Is this Award for Fishing or Coaching?


David Yon, 


There is a very special place, even by Tallahassee standards, where rivers, marshes (salt and freshwater), a bay and a gulf create great beauty, and a place for cross country and track and field coaches to develop. It is easy to lose one’s self there. Not lost in the sense of being unable to find one’s way out but lost in the sense of being unconnected to the problems and concerns of everyday life. A unique dike system and as many as seven rivers find their way into the Apalachee Bay before meeting the Gulf of Mexico. Of course, if you recall the story of the alligator that turned the powerful and frantic turtle into its dinner, you know it is not always idyllic.

For most, fishing in the St. Marks Wildlife Refuge means either casting from a safe bank or getting out into the flats with a boat. For Gary Droze, it means putting a canoe on your back and hiking and paddling your way over the dikes, through fresh and salt water marshes and across longleaf pine forests and savannahs. “The ebb and flow of the tides in Apalachee Bay’s salt marsh creeks feel nearl

4417 Gary Droze

y as much a part of me as my own circulatory system,” Gary wrote. There must be some coaching magic in those waters.

Paradise is of course not without it perils. The fishing line was stuck hanging straight down from the tree limb jutting out over the water. Droze scampered out on the limb confident the line could be freed if he pulled from directly above the spot where it disappeared. Seconds later he slipped and splashed into the water. Now understand, if it were not for this amazing place, Gary well might have left Tallahassee long ago. However, as he plunged into the water, it appeared his coaching career was coming to an end. On the other end of his fishing line was a large, very unhappy alligator. But Mr. Droze has a few skills that the poor turtle did not. He rose straight up out of that water and started walking, no running on top of it, just like he was … well, you know Gary would never claim such holiness. Just as he would never tell you he had been inducted in the Florida High School Athletic Association Hall of Fame (FHSAA Hall of Fame).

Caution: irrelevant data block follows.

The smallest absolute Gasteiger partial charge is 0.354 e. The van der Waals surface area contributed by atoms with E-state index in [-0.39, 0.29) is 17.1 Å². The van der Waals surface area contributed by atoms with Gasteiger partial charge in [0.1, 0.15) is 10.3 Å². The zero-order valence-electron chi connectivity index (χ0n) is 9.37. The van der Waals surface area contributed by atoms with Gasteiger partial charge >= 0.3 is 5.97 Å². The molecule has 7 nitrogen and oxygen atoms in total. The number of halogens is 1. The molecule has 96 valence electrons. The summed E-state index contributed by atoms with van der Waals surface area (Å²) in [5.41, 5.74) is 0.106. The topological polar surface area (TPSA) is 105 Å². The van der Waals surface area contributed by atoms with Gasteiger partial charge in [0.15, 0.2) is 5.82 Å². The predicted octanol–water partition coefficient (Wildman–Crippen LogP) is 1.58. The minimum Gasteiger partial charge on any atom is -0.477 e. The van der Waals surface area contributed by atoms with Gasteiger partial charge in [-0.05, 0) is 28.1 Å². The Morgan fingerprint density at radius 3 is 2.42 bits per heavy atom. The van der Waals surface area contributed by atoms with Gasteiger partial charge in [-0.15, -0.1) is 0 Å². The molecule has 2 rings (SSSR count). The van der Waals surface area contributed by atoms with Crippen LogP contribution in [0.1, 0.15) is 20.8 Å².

There are only 193 individuals enshrined in the FHSAA Hall of Fame. It is a very exclusive club. Inductees include “coaches, administrators, contest officials and other contributors … who have raised the level of awareness of high school athletics through their dedication, efforts and achievements.” ( The FHSAA web page also says “Longevity, without meaningful statewide impact, does not constitute appropriate credentials for Hall of Fame consideration.”

Numbers matter. FHSAA reports that Gary Droze’s teams, have won 20 cross country and track & field team state championships and been runner-up 16 times. Unbelievably, he has guided runners to a whopping 57 individual and relay state championships, 52 regional team titles and 79 district team titles. For 22-consecutive years Gary Droze has qualified the Maclay Boy’s and Girl’s cross-country squads for the Florida High School Cross Country State Championships. (

The stats are mind numbing, but they are the less important part of what really makes Mr. Droze a Hall of Fame coach. Just talk to a few parents. I reached out to 3. (For their full comments please visit (Droze is Special) Jane Johnson wrote: “The influence he has had on our entire family transcends running and competition. In his humble but powerful way, Gary Droze taught us all how to push ourselves to be better people.” She also said: “He was an exceptional coach to both of our daughters and showed them how to find speed, endurance and discipline within themselves they could not have found on their own.”

Vicki Emo watched her daughter grow under Gary’s direction. “Gary Droze was such an important part of Jennifer’s middle and high school years. He encouraged Jennifer. He developed her talent as a runner, and he made her feel like she was important and special. He provided for Jennifer, as well as countless other young people, a positive activity and atmosphere where the students felt respected, safe, and encouraged. I also remember Gary asked his wife Vicky to marry him by having his runners hold up signs during a track meet.”
Craig Willis also watched his kids grow under Gary’s guidance. “As a parent of not just one daughter, but two who ran for Gary, I can say without equivocation that this is a well-deserved honor. He brought out not just the best runner in each of them, but more importantly the best as well-rounded young adults. He placed Caroline in leadership roles with younger runners before she knew how to be a leader, and by doing so taught her life skills that will benefit her for the rest of her life.”

I could find hundreds more, but these three make the point. Teachers and coaches matter. Ten more people died last week in another school shooting. A 17-year-old apparently totally lost. Of course, no coach or teacher can do it all, but I know many like Gary Droze make a huge difference. I feel confident the more we support coaches like Gary Droze, the fewer times we will have to shake our fist at the sky.

Hall of Fame induction is only one small way to say thanks.